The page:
A study done by the Study of Child Care Employment University of California at Berkeley (2008) shows that students who are given the extra support and are in cohorts or learning communities have a higher rate of success in college especially working adults. One of the students interviewed said, “It would be good to help people find a tutor who speaks Spanish, because sometimes what has made me uncomfortable is that they only speak English. I understand that I have to learn English, but for grammatical issues, it’s easy for me to understand if it’s explained in Spanish, even though I know I will eventually have to do the work in English”

At Chabot College, we have seen the success of the Spanish cohort, but what has been missing is that they also need support in achieving English skills in order for them to advance in their career working with young children. Now we would be out of compliance if the students do not concurrently take ESL courses. As students see their classmates succeed then it gives incentives to see that they can do it too.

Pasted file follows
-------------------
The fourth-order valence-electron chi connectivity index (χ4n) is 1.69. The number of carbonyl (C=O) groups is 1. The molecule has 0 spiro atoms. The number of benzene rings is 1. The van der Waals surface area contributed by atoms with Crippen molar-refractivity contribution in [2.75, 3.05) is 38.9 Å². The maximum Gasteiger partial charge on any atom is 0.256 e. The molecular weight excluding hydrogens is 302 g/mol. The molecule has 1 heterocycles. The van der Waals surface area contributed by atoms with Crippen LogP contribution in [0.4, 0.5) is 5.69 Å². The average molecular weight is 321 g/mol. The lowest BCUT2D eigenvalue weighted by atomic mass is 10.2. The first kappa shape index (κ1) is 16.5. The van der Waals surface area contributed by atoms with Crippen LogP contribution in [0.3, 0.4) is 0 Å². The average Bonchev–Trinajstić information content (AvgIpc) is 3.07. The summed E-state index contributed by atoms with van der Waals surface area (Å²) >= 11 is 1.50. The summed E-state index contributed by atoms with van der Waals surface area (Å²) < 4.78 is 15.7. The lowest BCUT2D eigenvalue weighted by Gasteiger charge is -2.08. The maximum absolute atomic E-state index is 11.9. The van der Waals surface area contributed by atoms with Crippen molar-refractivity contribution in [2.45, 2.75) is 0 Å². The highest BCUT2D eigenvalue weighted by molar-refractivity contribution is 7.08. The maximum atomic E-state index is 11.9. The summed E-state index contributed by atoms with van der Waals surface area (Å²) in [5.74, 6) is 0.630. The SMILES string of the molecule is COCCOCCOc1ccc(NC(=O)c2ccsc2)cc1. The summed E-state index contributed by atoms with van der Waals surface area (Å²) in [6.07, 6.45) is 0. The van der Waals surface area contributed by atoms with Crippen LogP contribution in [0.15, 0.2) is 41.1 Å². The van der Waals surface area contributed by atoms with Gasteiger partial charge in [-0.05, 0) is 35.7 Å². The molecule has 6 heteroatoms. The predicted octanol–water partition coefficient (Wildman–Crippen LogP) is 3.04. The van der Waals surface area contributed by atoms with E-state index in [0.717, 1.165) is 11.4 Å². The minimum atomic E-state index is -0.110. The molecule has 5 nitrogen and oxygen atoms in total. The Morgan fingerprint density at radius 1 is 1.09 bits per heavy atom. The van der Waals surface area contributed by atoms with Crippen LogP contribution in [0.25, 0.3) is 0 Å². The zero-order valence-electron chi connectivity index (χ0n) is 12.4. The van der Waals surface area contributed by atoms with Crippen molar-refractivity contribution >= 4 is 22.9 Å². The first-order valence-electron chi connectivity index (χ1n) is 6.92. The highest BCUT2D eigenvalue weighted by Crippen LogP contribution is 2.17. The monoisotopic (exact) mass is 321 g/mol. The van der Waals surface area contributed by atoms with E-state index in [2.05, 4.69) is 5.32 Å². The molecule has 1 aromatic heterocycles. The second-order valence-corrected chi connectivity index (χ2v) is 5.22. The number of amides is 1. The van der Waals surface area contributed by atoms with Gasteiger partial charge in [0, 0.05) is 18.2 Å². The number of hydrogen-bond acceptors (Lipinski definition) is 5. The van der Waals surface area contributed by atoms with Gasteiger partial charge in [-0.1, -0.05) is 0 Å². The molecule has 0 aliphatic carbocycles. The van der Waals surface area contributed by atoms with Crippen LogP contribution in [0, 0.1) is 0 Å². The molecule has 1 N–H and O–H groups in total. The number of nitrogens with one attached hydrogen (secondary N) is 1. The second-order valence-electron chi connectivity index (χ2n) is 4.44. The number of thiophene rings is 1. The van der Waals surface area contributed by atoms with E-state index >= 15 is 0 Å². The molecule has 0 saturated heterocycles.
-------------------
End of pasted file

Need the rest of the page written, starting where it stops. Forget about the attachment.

Future Program Plan

The parties that will be involved are a faculty person from the ESL Department to revise and write course outlines and the English Language Learner Professional Development Coordinator, Ana DelAguila (position funded by Alameda County First 5 grant) whose sole responsibility will be to coordinate the Spanish cohort with the ESL component and the Spanish student Learning community.

We are planning to evaluate the effectiveness of this program by having the students take the ESL assessment after they have completed the 4 semesters of ESL courses along with their ECD courses. We will then compare those ESL scores with their entry ESL scores. We will also want to look at the completion rate of the cohort and to survey those that leave the program to determine how we can better support them.


  • Ana Del Aguila
    Edna Rodriggs